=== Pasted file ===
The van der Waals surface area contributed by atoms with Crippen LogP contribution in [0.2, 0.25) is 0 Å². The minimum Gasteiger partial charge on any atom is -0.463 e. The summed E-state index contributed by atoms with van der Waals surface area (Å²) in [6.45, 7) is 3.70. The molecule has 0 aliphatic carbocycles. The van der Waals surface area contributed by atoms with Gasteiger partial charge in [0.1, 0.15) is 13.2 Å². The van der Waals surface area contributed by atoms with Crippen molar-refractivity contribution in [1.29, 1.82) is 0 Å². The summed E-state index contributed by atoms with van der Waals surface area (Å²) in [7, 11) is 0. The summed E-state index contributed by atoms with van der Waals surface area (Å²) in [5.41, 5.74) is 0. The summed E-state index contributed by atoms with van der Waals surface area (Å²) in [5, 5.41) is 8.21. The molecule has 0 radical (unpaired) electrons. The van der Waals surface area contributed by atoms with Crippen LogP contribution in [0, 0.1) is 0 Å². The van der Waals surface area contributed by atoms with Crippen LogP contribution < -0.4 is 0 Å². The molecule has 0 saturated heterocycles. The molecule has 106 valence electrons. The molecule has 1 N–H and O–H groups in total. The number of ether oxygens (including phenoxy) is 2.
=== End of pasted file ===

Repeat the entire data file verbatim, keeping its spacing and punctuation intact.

The van der Waals surface area contributed by atoms with Crippen LogP contribution in [0.2, 0.25) is 0 Å². The minimum Gasteiger partial charge on any atom is -0.463 e. The summed E-state index contributed by atoms with van der Waals surface area (Å²) in [6.45, 7) is 3.70. The molecule has 0 aliphatic carbocycles. The van der Waals surface area contributed by atoms with Gasteiger partial charge in [0.1, 0.15) is 13.2 Å². The van der Waals surface area contributed by atoms with Crippen molar-refractivity contribution in [1.29, 1.82) is 0 Å². The summed E-state index contributed by atoms with van der Waals surface area (Å²) in [7, 11) is 0. The summed E-state index contributed by atoms with van der Waals surface area (Å²) in [5.41, 5.74) is 0. The summed E-state index contributed by atoms with van der Waals surface area (Å²) in [5, 5.41) is 8.21. The molecule has 0 radical (unpaired) electrons. The van der Waals surface area contributed by atoms with Crippen LogP contribution in [0, 0.1) is 0 Å². The van der Waals surface area contributed by atoms with Crippen LogP contribution < -0.4 is 0 Å². The molecule has 0 saturated heterocycles. The molecule has 106 valence electrons. The molecule has 1 N–H and O–H groups in total. The number of ether oxygens (including phenoxy) is 2.